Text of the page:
The Father gives the Son to you in the world, and then He gives you to the Son. And Jesus says that all of those whom the Father gives to Him, He will never cast out. What a comforting word for those like the disciples, and like us, who are in the midst of this world, where it often does look like we have been left orphaned. The Father has given you to Jesus out of the world, and it is for you that Jesus prays, that the Father would keep you in the Name. The Father gave that Name to Jesus in His flesh, and Jesus in His flesh gives you that Name: the Name of the Father and of the Son and of the Holy Spirit, which He puts on you in baptism. You are not of this world anymore, but of the world to come. But you are still in this world, not yet in the world to come. So the Father still keeps you, and He does it by the Spirit, who always speaks those living words of Jesus, which the Father gave to Him.

The Father gives you to Jesus. He gives me to Jesus. It doesn’t seem like a very good gift—me to Jesus, with all my sin, and all my doubt, and all my laziness, and all my apathy. What does Jesus want with me? But Jesus is happy to take us to Himself, to wrap us up with Him in His swaddling cloths, to take us with Him to the cross, to have us buried with Him, and to raise us up when He rises. And then Jesus gives Himself—He who is Life—to you. God is the giver.

Paul says in Acts that Jesus said it is more blessed to give than to receive. It may be more blessed, but we always find receiving easier. We might have a couple second thoughts about receiving gifts, depending on the giver, but we—at least I—have a lot more second thoughts about giving. What if I don’t have enough? What about this, or that? Not God. He gives His Son, and He gives the Spirit, and He gives and gives and gives, totally independent of what we do with His gifts.

And what shall we give to the Lord? The other word that appears a number of times in chapter 17 is “glory.” Jesus prays that the Father would glorify Him, as His hour has come to go to the cross. And in that lifting up on the cross, Jesus glorifies the Father. And Jesus is glorified in us as we give Jesus what is due to Him: to believe, proclaim, and confess the true God and Jesus Christ whom He has sent. God’s glory is to reveal and proclaim Jesus as the Life He gives into this dying world. Our glorifying of God is to believe and confess. What do we have but what we have been given? So we can only give God back what He has first given. That’s the meaning of “confession,” to say the same thing as God. We confess as we pray, and we confess as we bear witness to one another that Jesus is the gift of God in whom we have eternal life.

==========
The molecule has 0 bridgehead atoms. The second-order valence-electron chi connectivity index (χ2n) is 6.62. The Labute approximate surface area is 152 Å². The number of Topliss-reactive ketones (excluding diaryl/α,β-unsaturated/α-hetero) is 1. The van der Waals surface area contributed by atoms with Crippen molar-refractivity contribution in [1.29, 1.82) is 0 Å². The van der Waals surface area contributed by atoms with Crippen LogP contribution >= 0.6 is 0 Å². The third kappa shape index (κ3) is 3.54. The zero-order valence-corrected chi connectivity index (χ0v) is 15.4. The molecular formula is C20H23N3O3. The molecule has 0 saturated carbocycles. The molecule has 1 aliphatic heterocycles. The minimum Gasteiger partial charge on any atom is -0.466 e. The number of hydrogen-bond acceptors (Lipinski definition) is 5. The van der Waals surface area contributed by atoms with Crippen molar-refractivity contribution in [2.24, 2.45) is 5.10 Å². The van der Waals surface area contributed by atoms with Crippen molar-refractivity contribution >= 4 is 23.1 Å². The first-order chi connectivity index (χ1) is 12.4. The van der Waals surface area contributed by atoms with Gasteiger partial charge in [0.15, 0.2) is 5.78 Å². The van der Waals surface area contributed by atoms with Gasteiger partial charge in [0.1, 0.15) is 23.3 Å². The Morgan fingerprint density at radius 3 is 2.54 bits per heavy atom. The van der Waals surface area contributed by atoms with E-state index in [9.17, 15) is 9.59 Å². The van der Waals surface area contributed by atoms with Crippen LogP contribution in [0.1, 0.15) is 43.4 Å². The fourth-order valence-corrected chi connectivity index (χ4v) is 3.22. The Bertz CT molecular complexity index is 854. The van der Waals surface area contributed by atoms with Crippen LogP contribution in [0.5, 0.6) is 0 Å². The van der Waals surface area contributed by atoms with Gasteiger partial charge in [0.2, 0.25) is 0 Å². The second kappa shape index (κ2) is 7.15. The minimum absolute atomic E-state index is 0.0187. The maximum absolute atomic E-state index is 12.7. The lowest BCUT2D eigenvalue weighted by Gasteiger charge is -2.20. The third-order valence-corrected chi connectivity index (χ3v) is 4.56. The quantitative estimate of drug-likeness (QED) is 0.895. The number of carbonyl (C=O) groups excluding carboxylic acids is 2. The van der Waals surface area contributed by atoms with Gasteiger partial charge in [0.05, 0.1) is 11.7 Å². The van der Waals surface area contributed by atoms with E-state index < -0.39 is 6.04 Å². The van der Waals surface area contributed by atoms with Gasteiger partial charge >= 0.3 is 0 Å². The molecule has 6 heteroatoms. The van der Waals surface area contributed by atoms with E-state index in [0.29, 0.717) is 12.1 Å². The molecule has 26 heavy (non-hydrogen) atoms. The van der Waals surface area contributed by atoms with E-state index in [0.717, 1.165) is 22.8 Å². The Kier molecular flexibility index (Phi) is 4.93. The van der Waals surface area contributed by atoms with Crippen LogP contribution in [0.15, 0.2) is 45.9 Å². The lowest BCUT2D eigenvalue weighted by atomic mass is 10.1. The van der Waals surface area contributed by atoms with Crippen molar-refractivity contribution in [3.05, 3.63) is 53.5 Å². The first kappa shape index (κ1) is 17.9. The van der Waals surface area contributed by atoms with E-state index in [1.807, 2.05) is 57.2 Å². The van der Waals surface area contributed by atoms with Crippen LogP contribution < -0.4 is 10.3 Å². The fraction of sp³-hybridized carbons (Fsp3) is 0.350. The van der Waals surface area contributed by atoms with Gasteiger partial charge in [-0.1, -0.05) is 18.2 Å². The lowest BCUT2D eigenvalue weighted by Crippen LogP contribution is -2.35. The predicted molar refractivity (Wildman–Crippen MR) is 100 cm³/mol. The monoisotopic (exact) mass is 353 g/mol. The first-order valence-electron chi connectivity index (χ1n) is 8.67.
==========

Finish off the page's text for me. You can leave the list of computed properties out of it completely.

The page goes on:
This is the Jesus who devoted Himself to prayer, and who still devotes Himself to prayer for you, along with the Holy Spirit. And it is this Jesus in whose image you are being shaped and formed into those who devote themselves to prayer. We practice devoting ourselves to prayer as long as we are waiting—not only during this time, but for all the time we have until Jesus is revealed to the whole earth; until we are revealed in the resurrection glory of Jesus; until this whole creation is revealed new. Everything, everything is gift.

In the Name of the Father and of the Son and of the Holy Spirit. Amen. “And the peace of God, which surpasses all understanding, will guard your hearts and your minds in Christ Jesus” (Philippians 4:7, ESV). Amen.

– Pr. Timothy Winterstein, 5/24/20